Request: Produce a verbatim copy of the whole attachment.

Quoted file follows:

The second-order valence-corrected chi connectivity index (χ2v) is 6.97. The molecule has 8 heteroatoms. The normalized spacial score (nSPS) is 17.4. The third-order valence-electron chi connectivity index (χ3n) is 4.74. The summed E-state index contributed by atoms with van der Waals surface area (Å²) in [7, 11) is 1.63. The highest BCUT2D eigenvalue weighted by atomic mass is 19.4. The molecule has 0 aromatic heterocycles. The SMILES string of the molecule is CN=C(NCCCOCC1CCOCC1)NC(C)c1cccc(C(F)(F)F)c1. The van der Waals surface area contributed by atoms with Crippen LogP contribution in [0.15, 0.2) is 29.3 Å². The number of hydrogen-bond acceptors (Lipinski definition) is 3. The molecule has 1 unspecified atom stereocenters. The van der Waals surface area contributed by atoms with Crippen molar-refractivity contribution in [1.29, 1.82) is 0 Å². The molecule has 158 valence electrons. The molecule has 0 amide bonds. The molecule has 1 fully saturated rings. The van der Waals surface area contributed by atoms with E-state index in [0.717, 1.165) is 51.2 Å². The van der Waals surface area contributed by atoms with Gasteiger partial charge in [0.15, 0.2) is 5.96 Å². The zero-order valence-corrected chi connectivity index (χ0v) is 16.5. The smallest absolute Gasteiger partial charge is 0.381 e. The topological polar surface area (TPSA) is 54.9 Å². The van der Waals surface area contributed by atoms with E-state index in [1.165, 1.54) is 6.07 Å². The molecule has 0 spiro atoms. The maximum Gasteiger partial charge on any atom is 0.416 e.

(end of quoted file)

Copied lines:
The second-order valence-corrected chi connectivity index (χ2v) is 6.97. The molecule has 8 heteroatoms. The normalized spacial score (nSPS) is 17.4. The third-order valence-electron chi connectivity index (χ3n) is 4.74. The summed E-state index contributed by atoms with van der Waals surface area (Å²) in [7, 11) is 1.63. The highest BCUT2D eigenvalue weighted by atomic mass is 19.4. The molecule has 0 aromatic heterocycles. The SMILES string of the molecule is CN=C(NCCCOCC1CCOCC1)NC(C)c1cccc(C(F)(F)F)c1. The van der Waals surface area contributed by atoms with Crippen LogP contribution in [0.15, 0.2) is 29.3 Å². The number of hydrogen-bond acceptors (Lipinski definition) is 3. The molecule has 1 unspecified atom stereocenters. The van der Waals surface area contributed by atoms with Crippen molar-refractivity contribution in [1.29, 1.82) is 0 Å². The molecule has 158 valence electrons. The molecule has 0 amide bonds. The molecule has 1 fully saturated rings. The van der Waals surface area contributed by atoms with E-state index in [0.717, 1.165) is 51.2 Å². The van der Waals surface area contributed by atoms with Gasteiger partial charge in [0.15, 0.2) is 5.96 Å². The zero-order valence-corrected chi connectivity index (χ0v) is 16.5. The smallest absolute Gasteiger partial charge is 0.381 e. The topological polar surface area (TPSA) is 54.9 Å². The van der Waals surface area contributed by atoms with E-state index in [1.165, 1.54) is 6.07 Å². The molecule has 0 spiro atoms. The maximum Gasteiger partial charge on any atom is 0.416 e.